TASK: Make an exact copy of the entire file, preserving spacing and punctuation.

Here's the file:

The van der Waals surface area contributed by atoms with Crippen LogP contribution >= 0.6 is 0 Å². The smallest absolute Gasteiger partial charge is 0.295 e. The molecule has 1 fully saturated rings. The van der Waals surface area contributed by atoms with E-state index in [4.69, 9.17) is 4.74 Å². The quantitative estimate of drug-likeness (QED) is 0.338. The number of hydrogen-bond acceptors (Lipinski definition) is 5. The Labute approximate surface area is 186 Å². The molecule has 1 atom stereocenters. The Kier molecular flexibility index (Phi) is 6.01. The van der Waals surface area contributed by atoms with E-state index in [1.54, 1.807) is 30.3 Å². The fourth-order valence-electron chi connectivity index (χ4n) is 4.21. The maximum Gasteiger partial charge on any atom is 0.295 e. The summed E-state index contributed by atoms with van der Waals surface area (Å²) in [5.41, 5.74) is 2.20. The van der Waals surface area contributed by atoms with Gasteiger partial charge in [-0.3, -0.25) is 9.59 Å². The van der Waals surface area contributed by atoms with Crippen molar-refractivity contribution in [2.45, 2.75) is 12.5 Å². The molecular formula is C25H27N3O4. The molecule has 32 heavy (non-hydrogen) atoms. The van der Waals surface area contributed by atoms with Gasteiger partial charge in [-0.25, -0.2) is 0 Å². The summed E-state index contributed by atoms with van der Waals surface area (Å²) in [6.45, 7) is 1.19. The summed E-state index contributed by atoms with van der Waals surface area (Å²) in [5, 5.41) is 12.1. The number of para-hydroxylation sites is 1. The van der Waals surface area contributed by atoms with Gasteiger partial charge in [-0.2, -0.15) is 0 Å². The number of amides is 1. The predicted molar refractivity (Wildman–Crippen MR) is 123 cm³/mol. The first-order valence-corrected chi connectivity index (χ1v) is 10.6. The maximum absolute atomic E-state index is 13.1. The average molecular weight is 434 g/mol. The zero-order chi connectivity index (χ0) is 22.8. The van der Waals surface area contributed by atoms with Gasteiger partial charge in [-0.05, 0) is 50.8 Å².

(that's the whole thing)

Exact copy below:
The van der Waals surface area contributed by atoms with Crippen LogP contribution >= 0.6 is 0 Å². The smallest absolute Gasteiger partial charge is 0.295 e. The molecule has 1 fully saturated rings. The van der Waals surface area contributed by atoms with E-state index in [4.69, 9.17) is 4.74 Å². The quantitative estimate of drug-likeness (QED) is 0.338. The number of hydrogen-bond acceptors (Lipinski definition) is 5. The Labute approximate surface area is 186 Å². The molecule has 1 atom stereocenters. The Kier molecular flexibility index (Phi) is 6.01. The van der Waals surface area contributed by atoms with E-state index in [1.54, 1.807) is 30.3 Å². The fourth-order valence-electron chi connectivity index (χ4n) is 4.21. The maximum Gasteiger partial charge on any atom is 0.295 e. The summed E-state index contributed by atoms with van der Waals surface area (Å²) in [5.41, 5.74) is 2.20. The van der Waals surface area contributed by atoms with Gasteiger partial charge in [-0.3, -0.25) is 9.59 Å². The van der Waals surface area contributed by atoms with Crippen molar-refractivity contribution in [2.45, 2.75) is 12.5 Å². The molecular formula is C25H27N3O4. The molecule has 32 heavy (non-hydrogen) atoms. The van der Waals surface area contributed by atoms with Gasteiger partial charge in [-0.25, -0.2) is 0 Å². The summed E-state index contributed by atoms with van der Waals surface area (Å²) in [6.45, 7) is 1.19. The summed E-state index contributed by atoms with van der Waals surface area (Å²) in [5, 5.41) is 12.1. The number of para-hydroxylation sites is 1. The van der Waals surface area contributed by atoms with Gasteiger partial charge in [-0.2, -0.15) is 0 Å². The number of amides is 1. The predicted molar refractivity (Wildman–Crippen MR) is 123 cm³/mol. The first-order valence-corrected chi connectivity index (χ1v) is 10.6. The maximum absolute atomic E-state index is 13.1. The average molecular weight is 434 g/mol. The zero-order chi connectivity index (χ0) is 22.8. The van der Waals surface area contributed by atoms with Gasteiger partial charge in [-0.05, 0) is 50.8 Å².